The Franchising Council of Australia is looking for franchisees, franchisors and leading retailers to lend their support to a voluntary Retail Tenancy Code of Conduct, which it argues will level the playing field between tenants and landlords and help prevent excessive rental increases in the major shopping centres.
The code follows complaints from retailers about Australia’s high rents and recommendations by the Productivity Commission in 2008 for a voluntary national code of conduct for shopping centre leases.
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FCA executive director Steve Wright says a voluntary code for landlords, tenants or representative organisations has been drafted to address member concerns over the “extreme behaviour that occurs far too frequently”.
- Excessive rental increases in major shopping centres.
- Unreasonable behaviour in relation to end of term arrangements for sitting tenants.
- Unreasonable and costly requirements in relation to shop fit-out and signage.
- The substantial information imbalance between landlords and tenants.
- Abuse of market power where landlords offer contracts on a “take it or leave it” basis.
“The market mostly operates fairly, but there are enough instances of inappropriate circumstances that something needs to be done,” Wright says, pointing to anecdotal evidence of a demand for a 70% rent increase at the end of term.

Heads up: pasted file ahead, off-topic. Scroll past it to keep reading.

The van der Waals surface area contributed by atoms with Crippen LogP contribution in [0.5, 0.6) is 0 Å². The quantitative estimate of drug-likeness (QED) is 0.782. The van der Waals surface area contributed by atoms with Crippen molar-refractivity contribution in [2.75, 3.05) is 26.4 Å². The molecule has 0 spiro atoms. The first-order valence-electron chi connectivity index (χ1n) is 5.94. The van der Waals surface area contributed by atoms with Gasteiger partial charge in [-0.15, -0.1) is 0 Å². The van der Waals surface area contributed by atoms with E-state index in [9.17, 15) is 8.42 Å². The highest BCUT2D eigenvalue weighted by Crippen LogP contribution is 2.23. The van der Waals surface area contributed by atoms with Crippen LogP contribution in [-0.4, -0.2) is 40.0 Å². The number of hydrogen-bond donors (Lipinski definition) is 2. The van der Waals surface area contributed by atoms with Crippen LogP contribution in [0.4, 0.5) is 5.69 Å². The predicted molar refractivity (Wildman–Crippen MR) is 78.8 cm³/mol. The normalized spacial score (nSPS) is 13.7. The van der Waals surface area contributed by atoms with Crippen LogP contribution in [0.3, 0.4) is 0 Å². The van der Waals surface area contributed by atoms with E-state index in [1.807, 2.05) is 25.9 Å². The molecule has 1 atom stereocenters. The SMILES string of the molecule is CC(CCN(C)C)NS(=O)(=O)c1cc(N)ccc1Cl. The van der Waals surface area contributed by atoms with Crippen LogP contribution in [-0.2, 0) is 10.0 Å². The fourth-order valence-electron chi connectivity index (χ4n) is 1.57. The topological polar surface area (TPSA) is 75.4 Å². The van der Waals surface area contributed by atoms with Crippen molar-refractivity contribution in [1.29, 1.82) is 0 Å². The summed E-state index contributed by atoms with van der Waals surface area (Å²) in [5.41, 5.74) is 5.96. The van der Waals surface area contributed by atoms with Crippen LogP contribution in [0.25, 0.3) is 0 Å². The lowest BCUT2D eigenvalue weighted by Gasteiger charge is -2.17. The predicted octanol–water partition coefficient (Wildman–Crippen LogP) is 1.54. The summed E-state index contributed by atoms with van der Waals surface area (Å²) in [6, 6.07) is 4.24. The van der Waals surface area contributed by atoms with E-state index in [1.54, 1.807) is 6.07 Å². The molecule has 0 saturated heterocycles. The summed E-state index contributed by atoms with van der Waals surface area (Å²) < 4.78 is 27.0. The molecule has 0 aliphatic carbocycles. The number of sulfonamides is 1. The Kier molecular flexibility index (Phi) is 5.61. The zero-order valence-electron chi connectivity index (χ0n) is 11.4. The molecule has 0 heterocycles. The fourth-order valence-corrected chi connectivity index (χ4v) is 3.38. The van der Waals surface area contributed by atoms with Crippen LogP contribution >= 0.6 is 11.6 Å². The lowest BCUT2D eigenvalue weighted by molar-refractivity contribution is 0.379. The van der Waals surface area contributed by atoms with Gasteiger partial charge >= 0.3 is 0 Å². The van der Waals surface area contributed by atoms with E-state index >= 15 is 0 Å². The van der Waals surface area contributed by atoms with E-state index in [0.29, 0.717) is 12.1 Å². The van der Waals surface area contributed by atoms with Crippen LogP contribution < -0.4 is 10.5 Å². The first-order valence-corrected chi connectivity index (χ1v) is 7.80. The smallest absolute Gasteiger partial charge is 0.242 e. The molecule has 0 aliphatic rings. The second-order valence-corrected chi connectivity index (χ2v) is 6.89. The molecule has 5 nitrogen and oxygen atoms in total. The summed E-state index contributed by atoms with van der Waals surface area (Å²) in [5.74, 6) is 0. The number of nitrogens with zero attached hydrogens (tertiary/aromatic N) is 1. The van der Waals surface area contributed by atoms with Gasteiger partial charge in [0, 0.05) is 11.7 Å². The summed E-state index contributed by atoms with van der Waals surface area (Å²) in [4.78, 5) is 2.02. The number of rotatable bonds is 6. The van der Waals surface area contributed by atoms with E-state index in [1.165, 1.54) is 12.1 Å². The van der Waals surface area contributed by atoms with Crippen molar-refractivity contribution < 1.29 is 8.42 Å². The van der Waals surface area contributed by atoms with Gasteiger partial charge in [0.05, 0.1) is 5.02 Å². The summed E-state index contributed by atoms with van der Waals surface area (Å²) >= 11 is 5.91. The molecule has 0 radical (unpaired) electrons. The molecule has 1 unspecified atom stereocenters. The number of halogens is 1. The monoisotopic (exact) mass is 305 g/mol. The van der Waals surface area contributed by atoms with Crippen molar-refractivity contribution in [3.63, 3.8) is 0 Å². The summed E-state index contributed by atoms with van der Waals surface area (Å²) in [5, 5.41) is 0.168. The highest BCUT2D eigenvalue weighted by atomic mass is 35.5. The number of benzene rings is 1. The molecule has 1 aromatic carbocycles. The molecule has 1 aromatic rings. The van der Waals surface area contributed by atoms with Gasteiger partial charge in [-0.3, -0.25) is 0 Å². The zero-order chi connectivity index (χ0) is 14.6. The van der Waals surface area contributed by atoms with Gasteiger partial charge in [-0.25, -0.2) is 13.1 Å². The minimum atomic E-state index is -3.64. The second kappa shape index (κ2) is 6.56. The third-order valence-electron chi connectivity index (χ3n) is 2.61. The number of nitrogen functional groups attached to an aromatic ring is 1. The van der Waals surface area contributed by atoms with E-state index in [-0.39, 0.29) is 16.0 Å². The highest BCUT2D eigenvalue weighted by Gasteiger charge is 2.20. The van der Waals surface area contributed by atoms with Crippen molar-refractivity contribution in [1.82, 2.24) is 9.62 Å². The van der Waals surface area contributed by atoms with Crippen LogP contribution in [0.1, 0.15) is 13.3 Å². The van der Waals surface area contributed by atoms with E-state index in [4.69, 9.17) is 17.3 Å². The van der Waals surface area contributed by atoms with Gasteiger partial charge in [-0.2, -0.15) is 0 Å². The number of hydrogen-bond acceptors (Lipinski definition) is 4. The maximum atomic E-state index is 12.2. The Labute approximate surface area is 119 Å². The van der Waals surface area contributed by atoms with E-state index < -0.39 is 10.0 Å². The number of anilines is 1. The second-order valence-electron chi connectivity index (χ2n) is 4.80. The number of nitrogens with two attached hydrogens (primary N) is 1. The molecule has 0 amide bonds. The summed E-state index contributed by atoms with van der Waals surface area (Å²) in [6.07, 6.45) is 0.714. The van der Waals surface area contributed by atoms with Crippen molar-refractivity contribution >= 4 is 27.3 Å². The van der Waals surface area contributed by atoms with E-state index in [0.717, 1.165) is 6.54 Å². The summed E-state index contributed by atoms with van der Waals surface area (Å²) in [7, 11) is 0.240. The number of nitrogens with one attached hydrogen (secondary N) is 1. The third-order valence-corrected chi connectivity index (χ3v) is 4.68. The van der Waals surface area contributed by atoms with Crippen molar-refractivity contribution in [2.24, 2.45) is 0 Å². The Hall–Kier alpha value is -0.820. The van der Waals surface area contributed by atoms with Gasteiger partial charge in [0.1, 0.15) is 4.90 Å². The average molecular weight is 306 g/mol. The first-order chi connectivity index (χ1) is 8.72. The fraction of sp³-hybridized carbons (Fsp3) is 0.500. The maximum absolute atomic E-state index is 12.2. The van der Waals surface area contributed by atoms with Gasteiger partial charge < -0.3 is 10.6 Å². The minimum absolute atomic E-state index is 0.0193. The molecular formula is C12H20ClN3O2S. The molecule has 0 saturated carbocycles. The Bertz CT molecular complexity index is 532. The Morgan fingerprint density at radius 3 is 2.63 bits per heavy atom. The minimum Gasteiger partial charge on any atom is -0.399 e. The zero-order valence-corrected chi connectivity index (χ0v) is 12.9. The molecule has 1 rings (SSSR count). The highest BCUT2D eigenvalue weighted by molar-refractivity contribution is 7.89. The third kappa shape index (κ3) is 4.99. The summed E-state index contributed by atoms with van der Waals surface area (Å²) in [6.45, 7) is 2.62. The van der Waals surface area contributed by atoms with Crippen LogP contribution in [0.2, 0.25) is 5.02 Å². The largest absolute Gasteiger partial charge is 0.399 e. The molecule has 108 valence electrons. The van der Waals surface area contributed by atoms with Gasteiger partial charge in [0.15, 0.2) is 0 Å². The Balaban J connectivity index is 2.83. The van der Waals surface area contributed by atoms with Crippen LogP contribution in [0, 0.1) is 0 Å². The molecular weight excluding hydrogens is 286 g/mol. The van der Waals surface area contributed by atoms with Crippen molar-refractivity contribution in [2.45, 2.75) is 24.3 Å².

“That sort of behaviour, even as a starting point, is inappropriate,” he says.
Another example raised by Wright is landlords saying they will not renew a lease who are later revealed to be in negotiations with a competitor willing to pay a higher price for use of the property.
According to Wright, the problems often stem from the information imbalance between landlords and tenants. Allowing tenants to see how much their neighbours are paying will put the two on a level playing field, he says.
Wright also says while the franchisee/franchisor relationship has attracted plenty of media attention recently, it’s often third-party issues such as unfair rent increases or unfair competition at the heart of disputes.
The FCA, which represents both franchisees and franchisors, says it will need to get support from franchisors, franchisees and leading retailers before taking the code to the shopping centres, such as Westfield and Centro.
Wright expressed confidence the Shopping Centre Council would support the measure.
“The Shopping Centre Council said a few years ago they would be interested in signing up to a code of conduct,” Wright says.
Wright also expects the Australian Competition and Consumer Commission and the Government to keep a close eye on developments.
Under the plans, a code administrative committee would be established to monitor the code. The committee would consist of one appointee from the FCA, one appointee from the Shopping Centre Council and two elected representatives of the signatories.
Competition expert Frank Zumbo says retail leasing does need to come under the microscope, but he’s disappointed it will not be mandatory.
“The danger with a voluntary code is you will have a degree of non-compliance,” Zumbo, Associate Professor at the University of New South Wales, says.
“The more reputable landlords will comply, but the rogue ones are less likely to comply.”
“Experience with the voluntary Franchising Code showed we only got compliance of 60%,” he claims.
“While a code of conduct is a way forward, it needs to be mandatory, targeting shopping centre landlords’ dominance of the sector, which then allows them to increase rents and behave in unethical ways.”
“If you are serious about dealing with the problem areas in the retail leasing sector, then you need to have a code with teeth and everyone complies with and is therefore a level playing field.”
This article first appeared on SmartCompany.